Rally Will Protest Oil Pipeline Capacity Expansion July 14 in St. Ignace
A demonstration protesting Enbridge Energy’s increased capacity for oil flow through Line 5, composed of two pipelines beneath the Straits of Mackinac, is scheduled for Sunday, July 14, from noon to 1:30 p.m., at Bridge View Park in St. Ignace. Jim Lively, program director at the Michigan Land Use Institute, said the National Wildlife Federation, Detroit Citizens Against Tar Sands, the Kalamazoo River Cleanup Coalition, Traverse City 350, Ann Arbor 350, and Cecil Pavlat representing the Sault Ste. Marie Tribe of Chippewa Indians, will attend.
Mr. Lively contends the pipelines are old and that increased conveyance of petroleum, particularly heavy products like tar sands, through them is dangerous and threatens the Great Lakes.
Larry Springer of Enbridge says the company already has increased capacity by about 2.1 million gallons a day and may already have increased conveyance through its lines. He says the lines are safe and do not carry heavy petroleum products, notably “tar sands,” cited as a high concern by protest organizers.
The company is relying on Line 5’s strength, extensive testing, and the low impact of the light petroleum products that flow through it, Mr. Springer said Friday, June 28.
The issue concerns the Lakehead pipeline, which originates in Superior, Wisconsin, runs through the Upper Peninsula, and crosses to the Lower Peninsula just east of the Mackinac Bridge. It splits into two smaller lines beneath the Straits (Line 5), which traverse the lake floor.
The gathering at St. Ignace is intended, in part, as a forum to call attention to the company’s past safety record, notably the spill at Enbridge Line 6B at the Kalamazoo River in 2010, where nearly one million gallons of oil spilled near Marshall. It was the largest inland oil spill in the United States, Mr. Lively said.
Demonstrators are calling attention to dangers associated with increasing conveyance through the lines, and highlight the potential for tar sands oil from Alberta, Canada, to be moved through the pipes. The term “tar sands” refers to a thick, viscous material that Mr. Lively’s group and other organizations fear could overwhelm the 60-year-old pipelines and spill into the Great Lakes.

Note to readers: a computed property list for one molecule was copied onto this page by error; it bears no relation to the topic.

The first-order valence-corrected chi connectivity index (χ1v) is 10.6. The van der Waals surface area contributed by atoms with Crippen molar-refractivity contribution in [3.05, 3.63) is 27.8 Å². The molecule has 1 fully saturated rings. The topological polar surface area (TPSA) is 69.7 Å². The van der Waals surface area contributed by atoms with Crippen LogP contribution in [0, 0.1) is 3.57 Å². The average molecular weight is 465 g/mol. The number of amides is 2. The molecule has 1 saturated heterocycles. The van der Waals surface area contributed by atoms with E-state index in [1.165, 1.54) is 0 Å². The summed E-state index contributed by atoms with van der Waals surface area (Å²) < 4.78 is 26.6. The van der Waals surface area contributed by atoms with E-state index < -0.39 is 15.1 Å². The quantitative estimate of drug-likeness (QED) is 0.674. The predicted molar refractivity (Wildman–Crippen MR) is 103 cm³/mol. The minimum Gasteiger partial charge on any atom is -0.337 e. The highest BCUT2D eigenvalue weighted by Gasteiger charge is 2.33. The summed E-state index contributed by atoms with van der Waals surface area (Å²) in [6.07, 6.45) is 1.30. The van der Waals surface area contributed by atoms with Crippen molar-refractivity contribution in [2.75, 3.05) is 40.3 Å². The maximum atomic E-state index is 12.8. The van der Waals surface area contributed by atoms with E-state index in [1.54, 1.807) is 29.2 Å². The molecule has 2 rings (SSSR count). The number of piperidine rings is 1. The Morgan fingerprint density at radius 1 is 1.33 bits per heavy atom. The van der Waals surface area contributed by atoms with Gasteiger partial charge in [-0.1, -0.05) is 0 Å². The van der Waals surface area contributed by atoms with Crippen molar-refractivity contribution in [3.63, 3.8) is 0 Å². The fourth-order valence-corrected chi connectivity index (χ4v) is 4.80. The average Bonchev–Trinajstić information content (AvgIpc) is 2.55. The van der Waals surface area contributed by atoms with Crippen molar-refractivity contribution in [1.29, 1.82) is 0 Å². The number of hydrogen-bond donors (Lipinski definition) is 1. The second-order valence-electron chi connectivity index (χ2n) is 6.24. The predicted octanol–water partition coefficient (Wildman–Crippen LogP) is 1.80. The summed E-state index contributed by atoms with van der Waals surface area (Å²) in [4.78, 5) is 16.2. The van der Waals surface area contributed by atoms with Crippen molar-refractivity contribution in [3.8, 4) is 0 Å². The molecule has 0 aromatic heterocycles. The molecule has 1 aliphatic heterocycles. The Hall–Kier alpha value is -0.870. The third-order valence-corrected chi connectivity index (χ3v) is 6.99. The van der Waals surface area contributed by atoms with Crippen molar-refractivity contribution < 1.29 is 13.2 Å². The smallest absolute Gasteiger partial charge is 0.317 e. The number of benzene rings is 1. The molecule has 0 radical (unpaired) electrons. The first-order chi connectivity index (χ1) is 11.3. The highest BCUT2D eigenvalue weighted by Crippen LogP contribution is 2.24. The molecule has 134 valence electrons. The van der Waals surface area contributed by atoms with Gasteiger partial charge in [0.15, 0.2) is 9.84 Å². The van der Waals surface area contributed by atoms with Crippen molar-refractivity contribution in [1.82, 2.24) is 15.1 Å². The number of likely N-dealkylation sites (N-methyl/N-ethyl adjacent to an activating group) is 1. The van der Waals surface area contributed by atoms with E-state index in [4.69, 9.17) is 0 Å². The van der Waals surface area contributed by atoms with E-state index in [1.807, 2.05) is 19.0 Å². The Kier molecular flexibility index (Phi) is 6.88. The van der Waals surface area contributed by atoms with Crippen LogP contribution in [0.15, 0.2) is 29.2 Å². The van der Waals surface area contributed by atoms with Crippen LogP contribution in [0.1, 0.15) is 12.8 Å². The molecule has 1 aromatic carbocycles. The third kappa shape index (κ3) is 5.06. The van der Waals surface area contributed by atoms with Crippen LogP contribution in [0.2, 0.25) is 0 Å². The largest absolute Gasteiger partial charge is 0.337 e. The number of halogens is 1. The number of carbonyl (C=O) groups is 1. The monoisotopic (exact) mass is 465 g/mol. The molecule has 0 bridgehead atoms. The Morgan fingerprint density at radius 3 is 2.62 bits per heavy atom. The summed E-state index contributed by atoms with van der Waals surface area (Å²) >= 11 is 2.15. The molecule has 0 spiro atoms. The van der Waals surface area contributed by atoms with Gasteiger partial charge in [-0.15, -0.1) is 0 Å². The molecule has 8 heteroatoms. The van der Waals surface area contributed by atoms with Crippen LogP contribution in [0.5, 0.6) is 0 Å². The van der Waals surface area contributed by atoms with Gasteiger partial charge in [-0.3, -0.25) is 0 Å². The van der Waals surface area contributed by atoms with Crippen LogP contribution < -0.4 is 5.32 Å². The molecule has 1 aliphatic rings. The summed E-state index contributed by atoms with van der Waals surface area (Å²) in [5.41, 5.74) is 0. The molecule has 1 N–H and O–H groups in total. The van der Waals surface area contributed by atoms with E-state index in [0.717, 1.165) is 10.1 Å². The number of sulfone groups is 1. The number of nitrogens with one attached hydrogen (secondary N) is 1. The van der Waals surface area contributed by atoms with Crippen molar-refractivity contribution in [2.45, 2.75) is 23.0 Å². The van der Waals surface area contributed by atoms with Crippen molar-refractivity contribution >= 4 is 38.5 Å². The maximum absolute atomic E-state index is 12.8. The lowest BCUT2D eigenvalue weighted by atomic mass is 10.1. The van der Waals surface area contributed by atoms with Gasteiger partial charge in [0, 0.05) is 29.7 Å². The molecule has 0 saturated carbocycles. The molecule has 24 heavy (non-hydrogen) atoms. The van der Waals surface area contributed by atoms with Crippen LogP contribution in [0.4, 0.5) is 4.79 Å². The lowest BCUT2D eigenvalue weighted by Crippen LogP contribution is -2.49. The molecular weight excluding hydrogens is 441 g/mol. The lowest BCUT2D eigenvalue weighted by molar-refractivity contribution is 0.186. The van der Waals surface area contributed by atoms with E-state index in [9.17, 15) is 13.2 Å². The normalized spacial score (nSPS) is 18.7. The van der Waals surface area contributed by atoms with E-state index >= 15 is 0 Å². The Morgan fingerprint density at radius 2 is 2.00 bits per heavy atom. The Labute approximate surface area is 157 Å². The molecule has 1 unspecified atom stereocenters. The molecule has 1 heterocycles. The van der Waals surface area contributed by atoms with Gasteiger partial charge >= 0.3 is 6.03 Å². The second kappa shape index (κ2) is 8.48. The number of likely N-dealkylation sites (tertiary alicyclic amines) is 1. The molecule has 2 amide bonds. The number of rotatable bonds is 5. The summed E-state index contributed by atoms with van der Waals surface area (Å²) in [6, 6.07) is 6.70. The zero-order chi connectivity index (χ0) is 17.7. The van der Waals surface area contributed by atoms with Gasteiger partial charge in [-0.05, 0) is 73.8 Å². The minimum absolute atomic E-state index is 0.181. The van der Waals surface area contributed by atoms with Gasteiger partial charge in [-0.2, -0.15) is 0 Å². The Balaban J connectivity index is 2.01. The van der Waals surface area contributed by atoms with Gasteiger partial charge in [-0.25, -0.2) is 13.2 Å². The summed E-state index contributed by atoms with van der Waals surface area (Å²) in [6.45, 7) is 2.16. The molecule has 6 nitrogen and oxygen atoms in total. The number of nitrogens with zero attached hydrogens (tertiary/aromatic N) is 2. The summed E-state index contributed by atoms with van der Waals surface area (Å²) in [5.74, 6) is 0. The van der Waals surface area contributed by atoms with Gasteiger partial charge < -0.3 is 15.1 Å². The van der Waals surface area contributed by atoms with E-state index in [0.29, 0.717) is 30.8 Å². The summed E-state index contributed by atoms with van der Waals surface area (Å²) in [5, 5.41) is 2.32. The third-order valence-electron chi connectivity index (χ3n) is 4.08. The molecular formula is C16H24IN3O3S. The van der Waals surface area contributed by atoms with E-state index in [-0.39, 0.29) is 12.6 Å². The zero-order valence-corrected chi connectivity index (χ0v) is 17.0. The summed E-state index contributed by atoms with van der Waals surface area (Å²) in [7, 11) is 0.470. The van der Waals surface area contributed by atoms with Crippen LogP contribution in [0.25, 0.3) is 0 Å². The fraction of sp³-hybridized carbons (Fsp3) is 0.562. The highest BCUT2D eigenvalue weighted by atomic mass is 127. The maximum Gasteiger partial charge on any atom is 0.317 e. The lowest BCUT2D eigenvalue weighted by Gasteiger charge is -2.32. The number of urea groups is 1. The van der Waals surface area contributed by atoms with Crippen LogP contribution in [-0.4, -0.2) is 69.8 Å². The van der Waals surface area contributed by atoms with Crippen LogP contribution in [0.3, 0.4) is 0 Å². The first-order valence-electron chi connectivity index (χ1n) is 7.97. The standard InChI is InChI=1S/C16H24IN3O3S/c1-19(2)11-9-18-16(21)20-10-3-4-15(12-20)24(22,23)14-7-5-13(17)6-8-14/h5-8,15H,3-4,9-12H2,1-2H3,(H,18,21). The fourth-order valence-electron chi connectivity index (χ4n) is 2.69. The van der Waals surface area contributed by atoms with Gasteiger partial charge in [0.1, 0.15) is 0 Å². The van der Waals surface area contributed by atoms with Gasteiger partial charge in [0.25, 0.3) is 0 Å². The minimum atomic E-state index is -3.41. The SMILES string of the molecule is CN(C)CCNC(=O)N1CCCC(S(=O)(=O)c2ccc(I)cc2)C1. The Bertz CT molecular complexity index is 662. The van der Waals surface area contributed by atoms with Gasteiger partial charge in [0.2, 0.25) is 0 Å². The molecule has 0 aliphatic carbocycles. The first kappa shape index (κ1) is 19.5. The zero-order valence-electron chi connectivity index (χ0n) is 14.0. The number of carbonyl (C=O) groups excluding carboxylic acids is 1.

Line 5 is nearly the same age as its counterpart that failed at the Kalamazoo River.
“We understand we are crossing a very important water body,” but oil pipelines do not carry tar sands, Mr. Springer said.
Although Line 5 can carry heavier materials than it does now, it will not be used to carry heavy oil, he added.
Heavier oil products are moved through line 6B in Lower Michigan. Line 5 is used to move lighter materials, including processed hydrocarbons such as liquefied natural gas, light crude oil, and synthetic oil, products used to create gasoline, diesel fuel, jet fuel, and other materials, Mr. Springer said.
“Enbridge can say it’s not tar sands oil.” Mr. Lively said. “They’re calling it diluted bitumen, which is the same material that spilled into the Kalamazoo River. We don’t want that material spilled into the Great Lakes or anywhere else. They can call it what they want, but it will be a mess if it gets into the Lakes.”
The oil coming from Alberta is exceptionally “dirty and hard to clean up,” he added.
Mr. Springer emphasized that the pipes beneath the Straits of Mackinac are “extremely thick steel.” The steel in the 20-inchdiameter pipes are ¾-inch thick, have been examined regularly inside and out, and are operating normally, he said.
The company has improved its pumps to increase the conveyance, he added.
Enbridge does not own the material it conveys, which can change at any time depending on what refiners, producers, or others order. Light materials that run through Line 5 are in high demand, Mr. Springer noted.
The demonstration at St. Ignace will include an address by Bill McKibben, an outspoken activist against the Keystone XL pipeline that is proposed to move material from Alberta to Texas, Mr. Lively said. If Keystone XL is not built, more material could go through pipelines intended for lighter substances, such as Line 5 at the Straits, he added.
Groups like his and the National Wildlife Federation have had a “very difficult time” determining the relationship between the materials transported and the federal permitting process, he explained.
Enbridge is overseen by the federal Pipeline and Hazardous Materials Safety Administration.
The fact that Enbridge is saying that they have already increased flow “is part of what concerns us,” Mr. Lively said.
Groups converging at St. Ignace are urging the company to lower its conveyance of petroleum products “until we find out if it’s safe,” he explained.
A focus for demonstrators is to draw the attention of Michigan Governor Rick Snyder and convey demands for the “strongest, transparent regulations possible, so we don’t have a catastrophic spill in the Great Lakes,” he added.
Speakers at the rally are also planning to speak about “pet coke piles” in Detroit. Pet coke piles, Mr. Lively said, are accumulations of a byproduct produced by burning oil imported from from Alberta.
The demonstration will include music and an address by author Jerry Dennis regarding fresh water lakes.
For more information about the protest and the concerns of organizations involved visit www.oilandwaterdontmix.com. For more information about Enbridge pipelines, visit www.ebridge.com, and www.enbridgeus.com.